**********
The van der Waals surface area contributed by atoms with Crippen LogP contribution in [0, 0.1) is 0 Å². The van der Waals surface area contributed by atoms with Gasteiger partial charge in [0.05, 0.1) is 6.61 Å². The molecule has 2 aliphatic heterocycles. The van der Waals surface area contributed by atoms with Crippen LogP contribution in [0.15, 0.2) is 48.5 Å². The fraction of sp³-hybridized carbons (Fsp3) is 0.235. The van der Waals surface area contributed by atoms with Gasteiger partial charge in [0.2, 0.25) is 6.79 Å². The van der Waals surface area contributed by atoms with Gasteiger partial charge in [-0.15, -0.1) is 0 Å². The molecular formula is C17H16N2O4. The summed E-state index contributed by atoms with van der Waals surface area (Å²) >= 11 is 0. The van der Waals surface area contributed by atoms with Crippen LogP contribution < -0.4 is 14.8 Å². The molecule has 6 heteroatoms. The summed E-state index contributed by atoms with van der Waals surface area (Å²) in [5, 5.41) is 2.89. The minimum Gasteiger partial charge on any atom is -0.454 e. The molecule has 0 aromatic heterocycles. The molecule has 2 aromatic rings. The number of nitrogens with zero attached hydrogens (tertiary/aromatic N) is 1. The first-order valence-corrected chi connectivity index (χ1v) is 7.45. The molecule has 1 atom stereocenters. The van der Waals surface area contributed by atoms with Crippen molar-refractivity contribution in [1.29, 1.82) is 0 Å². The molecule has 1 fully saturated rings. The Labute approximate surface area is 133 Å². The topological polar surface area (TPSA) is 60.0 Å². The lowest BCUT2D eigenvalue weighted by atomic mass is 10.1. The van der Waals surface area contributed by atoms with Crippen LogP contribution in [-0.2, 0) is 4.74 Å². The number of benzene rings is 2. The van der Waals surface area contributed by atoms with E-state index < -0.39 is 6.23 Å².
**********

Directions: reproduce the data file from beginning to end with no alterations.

The van der Waals surface area contributed by atoms with Crippen LogP contribution in [0, 0.1) is 0 Å². The van der Waals surface area contributed by atoms with Gasteiger partial charge in [0.05, 0.1) is 6.61 Å². The molecule has 2 aliphatic heterocycles. The van der Waals surface area contributed by atoms with Crippen LogP contribution in [0.15, 0.2) is 48.5 Å². The fraction of sp³-hybridized carbons (Fsp3) is 0.235. The van der Waals surface area contributed by atoms with Gasteiger partial charge in [0.2, 0.25) is 6.79 Å². The van der Waals surface area contributed by atoms with Gasteiger partial charge in [-0.15, -0.1) is 0 Å². The molecular formula is C17H16N2O4. The summed E-state index contributed by atoms with van der Waals surface area (Å²) >= 11 is 0. The van der Waals surface area contributed by atoms with Crippen LogP contribution < -0.4 is 14.8 Å². The molecule has 6 heteroatoms. The summed E-state index contributed by atoms with van der Waals surface area (Å²) in [5, 5.41) is 2.89. The minimum Gasteiger partial charge on any atom is -0.454 e. The molecule has 0 aromatic heterocycles. The molecule has 2 aromatic rings. The number of nitrogens with zero attached hydrogens (tertiary/aromatic N) is 1. The first-order valence-corrected chi connectivity index (χ1v) is 7.45. The molecule has 1 atom stereocenters. The van der Waals surface area contributed by atoms with Crippen molar-refractivity contribution in [1.29, 1.82) is 0 Å². The molecule has 1 fully saturated rings. The Labute approximate surface area is 133 Å². The topological polar surface area (TPSA) is 60.0 Å². The lowest BCUT2D eigenvalue weighted by atomic mass is 10.1. The van der Waals surface area contributed by atoms with Crippen LogP contribution in [-0.2, 0) is 4.74 Å². The number of benzene rings is 2. The van der Waals surface area contributed by atoms with E-state index < -0.39 is 6.23 Å².